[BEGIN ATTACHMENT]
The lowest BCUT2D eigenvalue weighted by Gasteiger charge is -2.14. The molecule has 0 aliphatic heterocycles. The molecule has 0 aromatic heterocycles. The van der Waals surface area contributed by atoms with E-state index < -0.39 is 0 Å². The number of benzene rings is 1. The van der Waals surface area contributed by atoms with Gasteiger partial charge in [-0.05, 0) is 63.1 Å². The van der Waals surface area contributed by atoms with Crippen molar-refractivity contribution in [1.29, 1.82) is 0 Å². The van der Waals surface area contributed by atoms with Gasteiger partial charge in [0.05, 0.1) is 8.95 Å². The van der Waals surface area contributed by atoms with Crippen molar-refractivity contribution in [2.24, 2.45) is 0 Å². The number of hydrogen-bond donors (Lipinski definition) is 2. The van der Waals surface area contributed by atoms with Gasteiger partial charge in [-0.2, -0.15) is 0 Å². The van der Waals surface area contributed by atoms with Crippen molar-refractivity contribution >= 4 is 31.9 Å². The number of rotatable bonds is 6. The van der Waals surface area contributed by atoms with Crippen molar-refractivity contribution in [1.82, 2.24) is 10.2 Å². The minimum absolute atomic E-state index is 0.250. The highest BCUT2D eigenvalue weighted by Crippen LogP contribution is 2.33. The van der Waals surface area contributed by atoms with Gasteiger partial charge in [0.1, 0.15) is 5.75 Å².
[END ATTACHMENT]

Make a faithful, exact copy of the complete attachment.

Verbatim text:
The lowest BCUT2D eigenvalue weighted by Gasteiger charge is -2.14. The molecule has 0 aliphatic heterocycles. The molecule has 0 aromatic heterocycles. The van der Waals surface area contributed by atoms with E-state index < -0.39 is 0 Å². The number of benzene rings is 1. The van der Waals surface area contributed by atoms with Gasteiger partial charge in [-0.05, 0) is 63.1 Å². The van der Waals surface area contributed by atoms with Crippen molar-refractivity contribution in [1.29, 1.82) is 0 Å². The van der Waals surface area contributed by atoms with Gasteiger partial charge in [0.05, 0.1) is 8.95 Å². The van der Waals surface area contributed by atoms with Crippen molar-refractivity contribution in [2.24, 2.45) is 0 Å². The number of hydrogen-bond donors (Lipinski definition) is 2. The van der Waals surface area contributed by atoms with Gasteiger partial charge in [-0.2, -0.15) is 0 Å². The van der Waals surface area contributed by atoms with Crippen molar-refractivity contribution >= 4 is 31.9 Å². The number of rotatable bonds is 6. The van der Waals surface area contributed by atoms with Crippen molar-refractivity contribution in [1.82, 2.24) is 10.2 Å². The minimum absolute atomic E-state index is 0.250. The highest BCUT2D eigenvalue weighted by Crippen LogP contribution is 2.33. The van der Waals surface area contributed by atoms with Gasteiger partial charge in [0.1, 0.15) is 5.75 Å².